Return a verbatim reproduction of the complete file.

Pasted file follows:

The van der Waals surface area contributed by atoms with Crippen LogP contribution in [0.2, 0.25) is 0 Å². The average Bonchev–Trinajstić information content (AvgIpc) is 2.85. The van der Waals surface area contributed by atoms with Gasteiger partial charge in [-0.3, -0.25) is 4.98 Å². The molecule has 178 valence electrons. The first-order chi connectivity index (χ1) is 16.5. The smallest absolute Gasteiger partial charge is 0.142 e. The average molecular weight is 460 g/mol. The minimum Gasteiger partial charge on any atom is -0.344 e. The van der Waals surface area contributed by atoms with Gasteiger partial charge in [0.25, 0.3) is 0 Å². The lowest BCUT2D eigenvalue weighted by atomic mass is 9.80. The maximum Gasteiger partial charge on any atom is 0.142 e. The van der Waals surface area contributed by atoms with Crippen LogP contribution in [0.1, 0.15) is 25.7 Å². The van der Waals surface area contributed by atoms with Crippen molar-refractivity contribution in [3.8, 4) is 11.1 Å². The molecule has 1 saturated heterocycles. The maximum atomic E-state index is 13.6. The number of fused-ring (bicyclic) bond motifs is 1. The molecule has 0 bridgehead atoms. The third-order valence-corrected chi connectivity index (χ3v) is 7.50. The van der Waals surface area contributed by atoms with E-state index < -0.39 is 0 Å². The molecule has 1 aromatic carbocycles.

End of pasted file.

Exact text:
The van der Waals surface area contributed by atoms with Crippen LogP contribution in [0.2, 0.25) is 0 Å². The average Bonchev–Trinajstić information content (AvgIpc) is 2.85. The van der Waals surface area contributed by atoms with Gasteiger partial charge in [-0.3, -0.25) is 4.98 Å². The molecule has 178 valence electrons. The first-order chi connectivity index (χ1) is 16.5. The smallest absolute Gasteiger partial charge is 0.142 e. The average molecular weight is 460 g/mol. The minimum Gasteiger partial charge on any atom is -0.344 e. The van der Waals surface area contributed by atoms with Gasteiger partial charge in [0.25, 0.3) is 0 Å². The lowest BCUT2D eigenvalue weighted by atomic mass is 9.80. The maximum Gasteiger partial charge on any atom is 0.142 e. The van der Waals surface area contributed by atoms with Crippen LogP contribution in [0.1, 0.15) is 25.7 Å². The van der Waals surface area contributed by atoms with Crippen molar-refractivity contribution in [3.8, 4) is 11.1 Å². The molecule has 1 saturated heterocycles. The maximum atomic E-state index is 13.6. The number of fused-ring (bicyclic) bond motifs is 1. The molecule has 0 bridgehead atoms. The third-order valence-corrected chi connectivity index (χ3v) is 7.50. The van der Waals surface area contributed by atoms with E-state index < -0.39 is 0 Å². The molecule has 1 aromatic carbocycles.